Beyond that, he’ll have to face a newly energized Democratic Party, which views his victory as a bright spot in an otherwise dim election year since it puts the Republican-held seat immediately in play. Already, Democrats are planning to pounce on a number of Paul’s more politically controversial views, including his calls to eliminate the Education Department, severely cut agriculture subsidies to farmers here and his advocacy for increasing the age for Social Security eligibility.

“Sometimes people run primaries different than they run general elections,” Sen. John Cornyn, chairman of theNational Republican Senatorial Committee, told POLITICO when asked if he were concerned that Paul’s views would make him unelectable in a general election. “We’ll see what happens.”

But Paul said he will not “weave and dodge” from the tea party’s message, and he insisted that he will not moderate in the general election.

Grayson, 38, had been viewed as a rising star in the state’s Republican Party. Young, telegenic and seen as a pragmatic-minded conservative, he is one of only five living Republicans to win statewide here, where a majority of voters are either Democratic or independent. With the quiet backing of McConnell for months, Grayson was seen as the heir apparent to Bunning’s seat.

But in the final hours of the campaign that slipped away from him, Grayson’s allies began looking back at what went wrong – and the explanations ranged from failing to account for Paul’s rise early enough, a subpar advertising campaign and a failure to effectively communicate fiscal views to the electorate.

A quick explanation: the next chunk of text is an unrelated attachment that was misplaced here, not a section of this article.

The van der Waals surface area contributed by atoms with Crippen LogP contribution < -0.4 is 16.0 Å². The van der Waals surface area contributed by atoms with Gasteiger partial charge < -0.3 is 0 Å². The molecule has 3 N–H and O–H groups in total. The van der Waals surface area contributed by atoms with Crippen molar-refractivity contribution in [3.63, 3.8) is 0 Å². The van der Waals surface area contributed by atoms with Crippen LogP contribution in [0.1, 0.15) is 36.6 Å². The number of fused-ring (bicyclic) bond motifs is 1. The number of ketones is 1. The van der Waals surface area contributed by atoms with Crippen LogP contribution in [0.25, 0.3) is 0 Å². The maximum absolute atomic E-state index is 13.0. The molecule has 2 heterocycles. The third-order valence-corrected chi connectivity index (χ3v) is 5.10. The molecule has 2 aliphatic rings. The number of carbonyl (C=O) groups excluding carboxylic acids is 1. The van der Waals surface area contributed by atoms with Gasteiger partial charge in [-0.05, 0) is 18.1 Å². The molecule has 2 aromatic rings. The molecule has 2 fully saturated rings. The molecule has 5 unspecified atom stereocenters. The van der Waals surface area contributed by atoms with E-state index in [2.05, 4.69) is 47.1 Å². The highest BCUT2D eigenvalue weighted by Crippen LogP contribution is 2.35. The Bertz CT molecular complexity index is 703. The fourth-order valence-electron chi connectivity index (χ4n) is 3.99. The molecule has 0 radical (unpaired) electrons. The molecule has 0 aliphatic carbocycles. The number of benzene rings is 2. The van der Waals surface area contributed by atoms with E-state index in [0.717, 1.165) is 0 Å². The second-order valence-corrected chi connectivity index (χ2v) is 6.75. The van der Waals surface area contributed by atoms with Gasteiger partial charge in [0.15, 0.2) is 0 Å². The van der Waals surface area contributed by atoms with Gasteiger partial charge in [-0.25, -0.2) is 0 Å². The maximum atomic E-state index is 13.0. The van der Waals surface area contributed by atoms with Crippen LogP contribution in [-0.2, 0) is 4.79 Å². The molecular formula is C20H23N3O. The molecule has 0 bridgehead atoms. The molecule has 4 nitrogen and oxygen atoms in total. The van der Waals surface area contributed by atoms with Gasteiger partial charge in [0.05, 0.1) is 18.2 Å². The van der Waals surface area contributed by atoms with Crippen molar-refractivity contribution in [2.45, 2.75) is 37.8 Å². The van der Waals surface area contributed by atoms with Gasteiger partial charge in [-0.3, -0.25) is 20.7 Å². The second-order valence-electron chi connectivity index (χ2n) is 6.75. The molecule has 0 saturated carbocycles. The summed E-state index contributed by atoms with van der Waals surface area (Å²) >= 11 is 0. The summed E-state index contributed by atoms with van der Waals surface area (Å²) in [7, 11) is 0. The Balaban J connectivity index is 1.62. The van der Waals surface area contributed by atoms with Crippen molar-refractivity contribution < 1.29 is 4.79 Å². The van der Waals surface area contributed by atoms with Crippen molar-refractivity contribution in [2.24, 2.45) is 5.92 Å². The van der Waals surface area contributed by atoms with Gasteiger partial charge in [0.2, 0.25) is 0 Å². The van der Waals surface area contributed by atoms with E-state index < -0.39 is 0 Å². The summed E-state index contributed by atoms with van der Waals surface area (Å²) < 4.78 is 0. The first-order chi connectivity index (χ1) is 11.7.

“It seemed to me that he got off to a slow start,” said state Sen. Tom Jensen, a Republican who backed Grayson. “We never really picked up the momentum. It seemed like Rand Paul had the momentum from the beginning and just didn’t lose it. They ran a good campaign.”

And several people here said Grayson failed to push back against the notion that he was the establishment choice, a politically toxic label this election year that he could have more forcefully sought to affix to his opponent.

“He accepted the mantle of being the ‘Washington D.C.’ candidate despite Paul’s obvious ties to his father, and he ceded ground on key fiscal arguments,” said Scott Jennings, a Republican strategist based in Louisville. “Grayson wanted this primary to be about national security because that’s where they thought they had the best opposition research. But this race was about spending and fiscal issues from the beginning, and Grayson’s lack of focus on that cost him early momentum which he never regained.”